Mexico has decriminalized the possession of drugs—pretty much all of them:

Mexico enacted a controversial law on Thursday decriminalizing possession of small amounts of marijuana, cocaine, heroin and other drugs while encouraging government-financed treatment for drug dependency free of charge.

The law sets out maximum “personal use” amounts for drugs, also including LSD and methamphetamine. People detained with those quantities will no longer face criminal prosecution; the law goes into effect on Friday.

The laws of physics, nature, and capitalism are all completely different across the border: that is what the drug czar will tell us when people suggest we follow Mexico's lead. But Mexico will be no worse off for decriminalizing drugs. Buses will run, families will grow, students will go to school. Things may even be better in Mexico; that's what has happened in other countries. In Portugal, which decriminalized drugs in 2001, "illegal drug use among teens in Portugal declined and rates of new HIV infections caused by sharing of dirty needles dropped, while the number of people seeking treatment for drug addiction more than doubled," Time Magazine reported in April.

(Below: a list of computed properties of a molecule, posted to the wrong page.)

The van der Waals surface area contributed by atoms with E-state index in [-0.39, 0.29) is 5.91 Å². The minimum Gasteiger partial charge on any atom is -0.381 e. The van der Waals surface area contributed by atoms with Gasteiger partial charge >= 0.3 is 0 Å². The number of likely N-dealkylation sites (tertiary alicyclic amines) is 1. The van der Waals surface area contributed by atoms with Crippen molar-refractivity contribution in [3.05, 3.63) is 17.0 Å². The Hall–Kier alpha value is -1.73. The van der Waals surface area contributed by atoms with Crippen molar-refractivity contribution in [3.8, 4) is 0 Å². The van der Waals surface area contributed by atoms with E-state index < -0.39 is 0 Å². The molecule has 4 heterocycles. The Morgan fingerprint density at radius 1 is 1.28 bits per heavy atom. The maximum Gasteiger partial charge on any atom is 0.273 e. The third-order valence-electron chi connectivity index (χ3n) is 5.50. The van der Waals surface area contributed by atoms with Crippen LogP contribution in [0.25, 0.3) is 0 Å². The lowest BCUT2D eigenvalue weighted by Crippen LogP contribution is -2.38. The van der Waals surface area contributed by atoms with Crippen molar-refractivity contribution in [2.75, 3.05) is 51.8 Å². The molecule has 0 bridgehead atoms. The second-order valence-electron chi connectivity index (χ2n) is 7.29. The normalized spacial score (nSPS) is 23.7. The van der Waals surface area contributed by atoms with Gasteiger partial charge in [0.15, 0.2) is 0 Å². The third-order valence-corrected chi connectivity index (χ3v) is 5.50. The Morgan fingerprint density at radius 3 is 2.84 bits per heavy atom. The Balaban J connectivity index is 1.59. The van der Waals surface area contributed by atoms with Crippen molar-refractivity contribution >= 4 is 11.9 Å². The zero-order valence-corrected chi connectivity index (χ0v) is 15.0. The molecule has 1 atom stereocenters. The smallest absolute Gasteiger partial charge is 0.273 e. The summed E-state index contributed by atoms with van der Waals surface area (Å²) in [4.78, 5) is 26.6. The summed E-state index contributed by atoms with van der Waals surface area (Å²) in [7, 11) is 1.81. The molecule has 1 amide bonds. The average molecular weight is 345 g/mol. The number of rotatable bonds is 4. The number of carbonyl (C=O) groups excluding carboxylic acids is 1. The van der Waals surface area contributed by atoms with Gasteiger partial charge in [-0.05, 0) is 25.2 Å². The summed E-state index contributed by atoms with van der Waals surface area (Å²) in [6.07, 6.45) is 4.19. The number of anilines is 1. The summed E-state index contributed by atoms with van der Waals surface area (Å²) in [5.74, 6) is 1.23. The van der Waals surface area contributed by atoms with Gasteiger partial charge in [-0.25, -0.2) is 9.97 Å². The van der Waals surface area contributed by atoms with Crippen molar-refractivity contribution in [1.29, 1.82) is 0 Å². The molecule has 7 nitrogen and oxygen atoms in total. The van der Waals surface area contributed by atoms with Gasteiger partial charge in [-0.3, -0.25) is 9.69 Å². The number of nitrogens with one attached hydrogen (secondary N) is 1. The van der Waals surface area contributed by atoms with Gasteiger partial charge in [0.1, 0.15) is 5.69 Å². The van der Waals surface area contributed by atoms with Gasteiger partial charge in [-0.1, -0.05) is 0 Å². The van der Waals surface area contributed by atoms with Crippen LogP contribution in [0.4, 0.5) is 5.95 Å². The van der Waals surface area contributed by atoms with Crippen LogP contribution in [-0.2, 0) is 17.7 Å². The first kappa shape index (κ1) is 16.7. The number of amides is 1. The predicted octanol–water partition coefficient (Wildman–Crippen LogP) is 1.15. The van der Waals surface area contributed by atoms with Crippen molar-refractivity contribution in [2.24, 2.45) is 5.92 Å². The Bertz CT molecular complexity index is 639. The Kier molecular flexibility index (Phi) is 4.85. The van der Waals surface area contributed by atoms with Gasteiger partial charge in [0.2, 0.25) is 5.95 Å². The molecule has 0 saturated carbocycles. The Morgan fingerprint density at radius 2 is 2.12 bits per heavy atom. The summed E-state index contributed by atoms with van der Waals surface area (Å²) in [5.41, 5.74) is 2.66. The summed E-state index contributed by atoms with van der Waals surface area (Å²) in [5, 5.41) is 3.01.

So some Americans will audaciously point to Mexico—which is not across the ocean, but a few blocks from some metropolitan centers in the US—as an example of better laws that we can enact here. But our federal government will say it's impossible. They'll stick to the old hackneyed talking points that changing the laws would encourage drug use among young people and wreak havoc on society. Legalization won't be in their vocabulary, even when it's within eyesight.

Any hope for sensible drug policy isn't at the national level (and it never has been), it's at the state level, with folks like the lawmakers who wrote an op-ed today calling to decriminalize marijuana in Washington or voters passing an initiative. Our best hope is that the Obama Administration will stay out of it.

In the meantime, have fun vacationing in Mexico.

Tip from Chris